Having a lawyer made one testifier feel like he had a voice in court. This person felt confused about the process, so he wanted an attorney's help. He stated that the attorney was there to answer his questions, and it made a big difference for this person to have someone who was willing to explain things to them. Another testifier stated that when he was a child, he was the subject of a dependency and lost his parents; but now he is a surgeon, a foster parent, and an adoptive parent. However, this testifier still believes that the system is broken. CASAs and social workers are great touch points for the child, but what children need is an attorney or advocate who can navigate the legal system. The state will pay for an attorney regardless; one just has to choose whether it is going to be a dependency attorney or a criminal defense attorney. The scars left behind from foster care are not physical, but emotional, because there is the fear of being moved around or getting attached. One of the worst things for children in foster care is that they do not have the opportunity to really know who they are. One testifier stated that she was moved through five different homes in two years. She was scared because of her absolute lack of control. Children four or five years old often have to navigate the foster care system. CASAs and social workers are overworked and cannot give enough attention to every foster child. One testifier stated she lost her heritage because she did not have an attorney; she recently learned that she is a Native American, but because that fact was not documented by her CASA or social worker, she is unable to take advantage of federal benefits.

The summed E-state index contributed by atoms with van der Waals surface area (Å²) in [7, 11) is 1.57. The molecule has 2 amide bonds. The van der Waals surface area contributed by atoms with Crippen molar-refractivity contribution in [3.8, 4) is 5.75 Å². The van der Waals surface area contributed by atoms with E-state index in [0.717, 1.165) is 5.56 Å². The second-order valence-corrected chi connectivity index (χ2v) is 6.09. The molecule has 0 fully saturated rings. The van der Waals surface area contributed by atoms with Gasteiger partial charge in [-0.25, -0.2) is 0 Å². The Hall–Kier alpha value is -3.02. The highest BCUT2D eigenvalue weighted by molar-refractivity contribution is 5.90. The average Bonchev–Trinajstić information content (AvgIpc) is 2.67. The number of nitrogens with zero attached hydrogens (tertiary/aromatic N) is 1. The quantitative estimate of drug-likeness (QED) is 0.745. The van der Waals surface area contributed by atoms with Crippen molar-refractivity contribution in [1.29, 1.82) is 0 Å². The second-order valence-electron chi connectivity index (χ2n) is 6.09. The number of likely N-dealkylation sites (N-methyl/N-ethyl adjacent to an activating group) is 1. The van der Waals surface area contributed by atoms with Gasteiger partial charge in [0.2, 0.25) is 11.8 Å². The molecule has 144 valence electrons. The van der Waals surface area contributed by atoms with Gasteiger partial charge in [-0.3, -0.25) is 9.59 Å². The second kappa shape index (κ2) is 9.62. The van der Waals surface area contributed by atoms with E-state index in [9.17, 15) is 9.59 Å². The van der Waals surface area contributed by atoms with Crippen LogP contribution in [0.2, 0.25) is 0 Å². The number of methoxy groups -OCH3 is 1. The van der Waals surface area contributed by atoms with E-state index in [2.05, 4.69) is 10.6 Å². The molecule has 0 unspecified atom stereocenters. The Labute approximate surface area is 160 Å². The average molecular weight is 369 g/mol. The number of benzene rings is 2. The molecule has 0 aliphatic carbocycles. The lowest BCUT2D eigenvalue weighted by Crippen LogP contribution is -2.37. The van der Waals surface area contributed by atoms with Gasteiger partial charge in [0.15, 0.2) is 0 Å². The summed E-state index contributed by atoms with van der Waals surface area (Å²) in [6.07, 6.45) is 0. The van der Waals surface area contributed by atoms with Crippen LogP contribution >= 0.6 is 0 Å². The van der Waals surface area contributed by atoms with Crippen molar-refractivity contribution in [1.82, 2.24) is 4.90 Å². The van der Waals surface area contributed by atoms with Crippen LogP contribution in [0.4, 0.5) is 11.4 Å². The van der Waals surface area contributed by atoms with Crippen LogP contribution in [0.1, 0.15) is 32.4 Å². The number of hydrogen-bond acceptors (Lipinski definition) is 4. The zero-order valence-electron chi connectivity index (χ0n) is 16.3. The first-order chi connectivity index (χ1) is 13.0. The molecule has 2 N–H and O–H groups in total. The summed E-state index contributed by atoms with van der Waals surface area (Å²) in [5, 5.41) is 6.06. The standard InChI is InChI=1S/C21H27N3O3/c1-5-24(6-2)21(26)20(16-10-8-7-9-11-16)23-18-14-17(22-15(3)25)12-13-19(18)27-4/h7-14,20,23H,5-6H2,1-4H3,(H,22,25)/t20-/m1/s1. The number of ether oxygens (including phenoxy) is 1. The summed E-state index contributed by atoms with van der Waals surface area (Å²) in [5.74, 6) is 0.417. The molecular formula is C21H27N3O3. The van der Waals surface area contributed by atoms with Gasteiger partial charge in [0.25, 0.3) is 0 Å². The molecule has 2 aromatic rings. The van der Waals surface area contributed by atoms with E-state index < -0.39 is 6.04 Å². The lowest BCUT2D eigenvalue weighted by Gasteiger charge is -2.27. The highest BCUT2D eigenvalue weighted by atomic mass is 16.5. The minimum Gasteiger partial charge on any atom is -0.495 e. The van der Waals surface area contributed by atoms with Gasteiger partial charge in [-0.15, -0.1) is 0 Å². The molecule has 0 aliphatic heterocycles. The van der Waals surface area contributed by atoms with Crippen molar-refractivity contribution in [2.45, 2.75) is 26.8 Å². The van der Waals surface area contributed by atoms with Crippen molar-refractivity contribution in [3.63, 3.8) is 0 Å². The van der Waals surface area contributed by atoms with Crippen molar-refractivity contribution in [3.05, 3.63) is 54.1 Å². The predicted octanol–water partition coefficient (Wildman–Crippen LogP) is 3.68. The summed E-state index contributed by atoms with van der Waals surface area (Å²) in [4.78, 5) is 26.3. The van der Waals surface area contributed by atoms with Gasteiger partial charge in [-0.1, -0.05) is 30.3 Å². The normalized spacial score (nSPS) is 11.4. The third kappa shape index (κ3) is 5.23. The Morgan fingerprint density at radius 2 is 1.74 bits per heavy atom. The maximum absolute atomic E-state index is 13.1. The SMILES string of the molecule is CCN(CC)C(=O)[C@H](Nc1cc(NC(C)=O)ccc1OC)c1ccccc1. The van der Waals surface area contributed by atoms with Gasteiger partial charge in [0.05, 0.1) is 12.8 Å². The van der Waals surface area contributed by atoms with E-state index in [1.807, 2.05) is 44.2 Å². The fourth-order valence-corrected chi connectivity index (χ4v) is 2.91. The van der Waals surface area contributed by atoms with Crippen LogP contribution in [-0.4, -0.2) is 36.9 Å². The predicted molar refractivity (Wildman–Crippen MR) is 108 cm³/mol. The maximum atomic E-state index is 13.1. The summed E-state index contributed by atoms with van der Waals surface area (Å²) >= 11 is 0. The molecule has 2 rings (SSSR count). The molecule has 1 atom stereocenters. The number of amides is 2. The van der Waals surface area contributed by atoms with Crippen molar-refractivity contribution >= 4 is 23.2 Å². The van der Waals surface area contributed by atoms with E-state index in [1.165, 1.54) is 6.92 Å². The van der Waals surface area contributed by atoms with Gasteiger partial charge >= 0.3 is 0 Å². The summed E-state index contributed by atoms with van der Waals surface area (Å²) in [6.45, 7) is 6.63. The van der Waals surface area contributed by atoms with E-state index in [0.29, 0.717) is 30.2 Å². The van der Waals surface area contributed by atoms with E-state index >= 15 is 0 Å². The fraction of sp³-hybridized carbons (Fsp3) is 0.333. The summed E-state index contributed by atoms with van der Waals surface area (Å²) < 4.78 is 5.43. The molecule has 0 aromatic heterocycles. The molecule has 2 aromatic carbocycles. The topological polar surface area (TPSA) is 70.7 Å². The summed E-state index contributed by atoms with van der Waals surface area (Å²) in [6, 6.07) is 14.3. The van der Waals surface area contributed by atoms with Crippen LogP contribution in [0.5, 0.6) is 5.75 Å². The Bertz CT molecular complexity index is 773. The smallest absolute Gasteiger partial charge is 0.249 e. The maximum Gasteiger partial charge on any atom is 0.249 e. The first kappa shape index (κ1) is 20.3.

CON: This bill has fiscal concerns. If it is good policy, pass it and pay for it. The counties and court budgets do not have the money to absorb even half of the costs. The part of the bill that calls for a pilot study would be useful to see if the differences are statistically significant. But there are concerns about caseload standards and the ability for caregivers and parents to retain an attorney for the purpose of filing a motion to obtain an attorney at public expense.
OTHER: One testifier remained neutral but supported the intent of this bill. Children have at least the same due process right to counsel as do parents, but under current law, whether a child is represented lies in the court's discretion and depends largely on local practices of the county. Children in dependencies have much at stake and deserve legal representation.